I_D3 which doesn't impact the probability), as well as by
C2 (which splits the result into each leaf that is reachable from a given policy). With nodes to compute the optimal policy, and the backed-up utilities, our decision model is now:
You can download this model from media:Decision tree translation.ana.
On this page we have considered the direct translation of a decision tree into an Analytica influence diagram. From this, you should be able to grasp the basic concepts for how to map a decision tree into an influence diagram representation and how to compute the result. It should also be evident that the full representational power of the decision tree formalism can be harnessed from within an influence diagram model (the inverse is not the case, of course, since the influence diagram formalism is strictly more general/powerful), and all computations performed in he decision tree formalism are still available from within an influence diagram formalism.
Due largely to the inherent combinatorics of a decision-tree inspired model, there are many extensions to consider. I will mention here some of these extensions, which you may be interested in exploring yourself as a exercises.
Selective Parametric Restriction to a Sub-Tree
Earlier I stated that I prefer to use index nodes to encode the possible decision options. However, one variation is to change these to decision nodes defined as Choice pulldowns. In this configuration, the domain of the variables contain the possible options. However, what this configuration allows you to do is to restrict the nodes that follow to a subset of the full tree.
As an exercise, convert the model from above to this configuration. You'll need to change the definitions of
D_1, D_2 and
D_3 slightly to ensure that they only consider options that are selected. In other words, if you've restricted the model to the subtree in which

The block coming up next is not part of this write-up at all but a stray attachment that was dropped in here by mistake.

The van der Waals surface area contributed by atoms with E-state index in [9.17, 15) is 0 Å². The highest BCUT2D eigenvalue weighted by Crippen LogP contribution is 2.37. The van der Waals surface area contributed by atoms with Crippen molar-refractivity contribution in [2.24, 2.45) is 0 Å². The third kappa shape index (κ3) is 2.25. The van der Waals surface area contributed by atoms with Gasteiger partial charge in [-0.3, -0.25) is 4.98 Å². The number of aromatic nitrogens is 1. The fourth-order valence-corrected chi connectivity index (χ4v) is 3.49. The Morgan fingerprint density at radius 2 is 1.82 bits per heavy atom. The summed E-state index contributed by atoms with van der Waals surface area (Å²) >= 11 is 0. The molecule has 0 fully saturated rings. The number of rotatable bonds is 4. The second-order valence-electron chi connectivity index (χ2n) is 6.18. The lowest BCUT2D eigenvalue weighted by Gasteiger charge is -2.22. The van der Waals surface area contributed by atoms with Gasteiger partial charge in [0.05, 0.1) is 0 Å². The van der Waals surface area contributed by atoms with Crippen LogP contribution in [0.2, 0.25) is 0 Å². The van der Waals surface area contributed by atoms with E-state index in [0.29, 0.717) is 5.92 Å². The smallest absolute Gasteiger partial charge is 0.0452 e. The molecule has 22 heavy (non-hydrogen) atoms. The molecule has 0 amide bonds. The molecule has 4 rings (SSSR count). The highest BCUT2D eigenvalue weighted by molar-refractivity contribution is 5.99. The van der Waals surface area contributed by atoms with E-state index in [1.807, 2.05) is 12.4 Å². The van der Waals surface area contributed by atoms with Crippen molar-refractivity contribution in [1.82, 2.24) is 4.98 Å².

I_D3 = 2, then the optimal decision
D_3 should be 2 (i.e., no ArgMax is necessary in that case). But if
I_D2 = All, then
D_2 would need to compute the ArgMax.
This technique provides one way to deal with very large dimensionalities. In your full decision-tree model, it may be infeasible to analyze the full tree, but you still might be able to analyze selective sub-trees at one time, and then easily explore alternative sub-trees. Note that this technique helps to cut down excessive dimensionality arising from multiple decisions, but does not help with the multiplicity of chance outcomes.
Monte-Carlo treatment of Chance Variables
To cut down on the combnatoric dimensionality of multiple chance variables, we can encode a decision tree in an alternative fashion, using Monte Carlo to sample chance variables. This removes all chance variable dimensions from downstream variables, by adds one more dimension to the result -- the Run dimension (for the Monte Carlo simulation). If the number of chance outcome combinations is extremely huge, much larger than the Monte Carlo sample size, this can result in a dramatic reduction of dimensionality. A Monte Carlo formulation also allows you to utilize continuous chance variables, which is not possible in a straight decision-tree formulation.
As an exercise, reform the model to use Monte Carlo rather than analytic probabilities for chance variables. You should probably come up with a utility that is expressed as an expression (of
I_D1, I_D2, I_D3, C1 and
C2) rather than as an explicit table, since an explicit table would carry through the dimensionality of
C2 which is what we are trying to avoid here. Initially, it helps to alter our assumption about observability slightly -- assume instead that the decision maker cannot observe the chance outcome of previous decision at the time he is making each decision. This relaxation removes the need to include
C2 as dimensions of the computed policy
D_3, for example.
In the example worked out on this page, we had 3 sequential decision stages. If we were to expand our model to 4 sequential stages, we would have to surgically alter the influence diagram, adding several nodes and making adjustments to the nodes in the final stage.
In some cases, the chance outcome probabilities may be a function of only the preceding stage's variables, and hence can be expressed in a general way that applies at any stage, even if we expand the model out to 100 time steps. (Which, of course, would become entirely infeasible to solve, but perhaps not to represent). Also, if the utility function is expressed as a general expression, then we can conceptualize a Dynamic model where only a single stage is depicted on the diagram, with a influence loop indicating that each stage is a function of the previous stage.